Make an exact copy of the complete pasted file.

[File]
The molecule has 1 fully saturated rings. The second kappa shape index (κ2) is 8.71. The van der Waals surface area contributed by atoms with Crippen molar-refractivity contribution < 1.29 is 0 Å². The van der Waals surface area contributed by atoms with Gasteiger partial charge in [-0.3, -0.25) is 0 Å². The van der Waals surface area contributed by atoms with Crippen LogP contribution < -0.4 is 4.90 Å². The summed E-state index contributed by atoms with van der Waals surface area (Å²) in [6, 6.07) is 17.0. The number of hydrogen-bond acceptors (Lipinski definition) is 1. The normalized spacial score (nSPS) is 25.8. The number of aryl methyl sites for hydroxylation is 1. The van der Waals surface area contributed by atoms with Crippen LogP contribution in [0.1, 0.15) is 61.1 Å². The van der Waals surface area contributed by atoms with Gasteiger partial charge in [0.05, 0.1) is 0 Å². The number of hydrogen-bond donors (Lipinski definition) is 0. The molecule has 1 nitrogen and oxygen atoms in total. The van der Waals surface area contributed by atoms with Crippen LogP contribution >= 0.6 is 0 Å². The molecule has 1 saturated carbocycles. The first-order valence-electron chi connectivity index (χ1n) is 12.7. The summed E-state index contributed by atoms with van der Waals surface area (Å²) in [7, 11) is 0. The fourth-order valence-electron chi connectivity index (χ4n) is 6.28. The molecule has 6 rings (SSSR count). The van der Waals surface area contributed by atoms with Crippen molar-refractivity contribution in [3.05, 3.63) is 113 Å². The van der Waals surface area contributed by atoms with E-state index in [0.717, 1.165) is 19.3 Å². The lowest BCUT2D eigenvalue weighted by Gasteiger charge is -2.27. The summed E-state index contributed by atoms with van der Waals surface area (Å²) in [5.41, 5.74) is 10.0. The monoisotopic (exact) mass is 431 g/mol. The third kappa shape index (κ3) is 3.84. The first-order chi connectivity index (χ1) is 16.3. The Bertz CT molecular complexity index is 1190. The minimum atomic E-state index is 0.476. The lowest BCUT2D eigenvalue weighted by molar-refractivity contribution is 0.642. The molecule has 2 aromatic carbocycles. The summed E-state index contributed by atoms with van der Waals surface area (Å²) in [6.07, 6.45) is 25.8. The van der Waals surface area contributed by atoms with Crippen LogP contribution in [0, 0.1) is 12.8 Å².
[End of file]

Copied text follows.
The molecule has 1 fully saturated rings. The second kappa shape index (κ2) is 8.71. The van der Waals surface area contributed by atoms with Crippen molar-refractivity contribution < 1.29 is 0 Å². The van der Waals surface area contributed by atoms with Gasteiger partial charge in [-0.3, -0.25) is 0 Å². The van der Waals surface area contributed by atoms with Crippen LogP contribution < -0.4 is 4.90 Å². The summed E-state index contributed by atoms with van der Waals surface area (Å²) in [6, 6.07) is 17.0. The number of hydrogen-bond acceptors (Lipinski definition) is 1. The normalized spacial score (nSPS) is 25.8. The number of aryl methyl sites for hydroxylation is 1. The van der Waals surface area contributed by atoms with Crippen LogP contribution in [0.1, 0.15) is 61.1 Å². The van der Waals surface area contributed by atoms with Gasteiger partial charge in [0.05, 0.1) is 0 Å². The number of hydrogen-bond donors (Lipinski definition) is 0. The molecule has 1 nitrogen and oxygen atoms in total. The van der Waals surface area contributed by atoms with Crippen LogP contribution >= 0.6 is 0 Å². The molecule has 1 saturated carbocycles. The first-order valence-electron chi connectivity index (χ1n) is 12.7. The summed E-state index contributed by atoms with van der Waals surface area (Å²) in [7, 11) is 0. The fourth-order valence-electron chi connectivity index (χ4n) is 6.28. The molecule has 6 rings (SSSR count). The van der Waals surface area contributed by atoms with Crippen molar-refractivity contribution in [3.05, 3.63) is 113 Å². The van der Waals surface area contributed by atoms with E-state index in [0.717, 1.165) is 19.3 Å². The lowest BCUT2D eigenvalue weighted by Gasteiger charge is -2.27. The summed E-state index contributed by atoms with van der Waals surface area (Å²) in [5.41, 5.74) is 10.0. The monoisotopic (exact) mass is 431 g/mol. The third kappa shape index (κ3) is 3.84. The first-order chi connectivity index (χ1) is 16.3. The Bertz CT molecular complexity index is 1190. The minimum atomic E-state index is 0.476. The lowest BCUT2D eigenvalue weighted by molar-refractivity contribution is 0.642. The molecule has 2 aromatic carbocycles. The summed E-state index contributed by atoms with van der Waals surface area (Å²) in [6.07, 6.45) is 25.8. The van der Waals surface area contributed by atoms with Crippen LogP contribution in [0, 0.1) is 12.8 Å².